Turquoise lagoons flanked by sprawling sandy beaches-what’s not to love? It’s the picturesque epitome of what peace and serenity mean to many people. But those are just the physical attributes of our ‘idyllic’ island, what about the quality of life that our million and a half (or so) population have to contend with? Why is the outcry more thunderous than it used to be?
How come decades of incremental growth has not resulted in the annihilation of absolute poverty, let alone relative poverty, which is gradually leaving its imprint on our society? Is this directly attributable to our faults as a nation, or should we look elsewhere for the perfect patsy? Here are 3 possible reasons why, in spite of being the ‘richest’ country in Africa as per ‘income per capita’, we are grappling with a rise in relative poverty.
1. Education policies that do not benefit the mainstay of the population
Say what you will about our political leaders, but at least in the beginning they delivered the goods. The ‘Free Education’ policy has had the game changing impact of untethering us from our ‘primary-sector’ based livelihood, which gradually paved the way for service-based industries, the tourism industry and the textile industry among other things. Knowing that resource-wise, we didn’t have much going on, our leaders at the time chose to imbue knowledge in the youth to ensure that our society wouldn’t crumble, a la Somalia.
But despite these providential policies, reports have shown that up to 100 000 people are living in relative poverty, which is the threshold where households aren’t able to keep up with the ‘median-income’ tier. This is nearly 10% of our population and it’s no coincidence that the poverty trap seems to be an unwilling one indeed. Our education policies-while they’ve rightly benefited hundreds of thousands of people-have not led us to become more entrepreneurial and entrepreneurship is the cornerstone of any robust economy! As if to concur with this sentiment, last month it was revealed hundreds of small and medium enterprises had shut down.
A lack of entrepreneurial education, in tandem with a worrying dropout rate among high schoolers have led us to believe that maybe the education process ought to be revamped. Not in the idiosyncratically blinkered way that our government has gotten us accustomed to, but in a more far-sighted realistic way that would ensure everyone would get the education they’re qualified for-those who aren’t characteristically fitted for academic achievement should be guided toward apprenticeship and technical courses. Why else would they recruit foreign engineers, if there weren’t a known dearth in the educational process?
In a very short span of time, we’ve seen our coastal regions blossom into posh provinces, and this has led to a very genuine problem that happens the world over-gentrification. Gentrification in itself isn’t a pressing issue when the locals can afford the rates being offered in the market, but in our case it certainly is. Rural poverty is a scourge in Mauritius, more-so because in recent years, infrastructural development for the sole purpose of attracting tourists is pushing locals to the sidelines. As a result, they cannot buy real estate at competitive prices, they do not have purchasing power parity and they fall into a ‘relative’ poverty trap, exacerbated by rising prices to accommodate to high-income clienteles.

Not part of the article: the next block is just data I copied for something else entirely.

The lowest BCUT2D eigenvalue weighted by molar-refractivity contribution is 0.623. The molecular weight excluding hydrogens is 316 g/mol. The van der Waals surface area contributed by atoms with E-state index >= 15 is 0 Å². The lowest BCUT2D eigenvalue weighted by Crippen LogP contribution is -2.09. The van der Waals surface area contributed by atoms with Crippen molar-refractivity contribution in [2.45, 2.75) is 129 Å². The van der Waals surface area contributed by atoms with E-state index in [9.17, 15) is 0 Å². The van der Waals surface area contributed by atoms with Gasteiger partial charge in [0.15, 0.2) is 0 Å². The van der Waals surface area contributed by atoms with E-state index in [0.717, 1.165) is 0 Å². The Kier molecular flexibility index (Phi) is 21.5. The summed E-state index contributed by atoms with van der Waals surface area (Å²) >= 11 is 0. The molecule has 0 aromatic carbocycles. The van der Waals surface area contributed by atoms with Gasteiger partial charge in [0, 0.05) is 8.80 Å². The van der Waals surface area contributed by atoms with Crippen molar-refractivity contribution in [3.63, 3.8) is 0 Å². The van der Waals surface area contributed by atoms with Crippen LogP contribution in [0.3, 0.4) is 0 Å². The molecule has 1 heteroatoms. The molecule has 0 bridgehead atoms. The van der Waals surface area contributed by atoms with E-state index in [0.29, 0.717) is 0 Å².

The government doesn’t seem to care much about this, although it’s pretty clear they should be investing in the working class to spark genuine, cross-sectional economic development. Instead they aim for the pecuniary benefits of the short term at the expense of plunging a vast majority of people under the poverty threshold.
3. Lack of realistic career planning
Anyone who has attended a local tertiary institution would have known how scant their transitory guidelines are because there’s a much bigger emphasis on attending a tertiary institution per se than there is on what the economy actually needs at the moment. So we have a bunch of ‘Sociology’ graduates who will certainly fall behind in the race for a meaningful job and there are other vacuous degree courses on offer that certainly aren’t aligned with the realistic demands of the job market.
People often have to pursue another degree, on top of the one they strived to get because they didn’t evaluate the relevance of their studies in relation to job options. So in order to mitigate youth unemployment or unemployment altogether (metrics of poverty), there has to be a decent nationwide framework that enumerates all the sectors of the economy that need to be filled with specific occupations.
4. Petty tribalism?
This one has to be the deus ex machina of the lot because it’s far more implicit and perhaps explains the crux of what we’re facing. If we look at countries that maintained a gradual growth and actually implemented rigorous policies to eradicate income inequality, there’s something that stands out. Most of these countries have a very homogeneous culture and they don’t indulge in petty tribalism nor in letting religion dictate their way of life. Mauritius has hundreds of thousands of people who are more interested in their own selfish aspirations rather than to help their poor counterparts get out of abject poverty. It is a sort of coping mechanism that tells them that they’ve made it, contrary to the other ‘cultural’ tribes, whom they regard with the deepest contempt.
Imagine if they actually realized they were all made of the same fiber, imagine if competition was not based on schadenfreude but on patriotism-the drive to making society more equal and less brutish for the low income tiers. But sadly, when ‘advisers’ to the Prime Minister are making tenfold the amount of the average Mauritian, can we just stop pretending that curbing poverty was even on the agenda?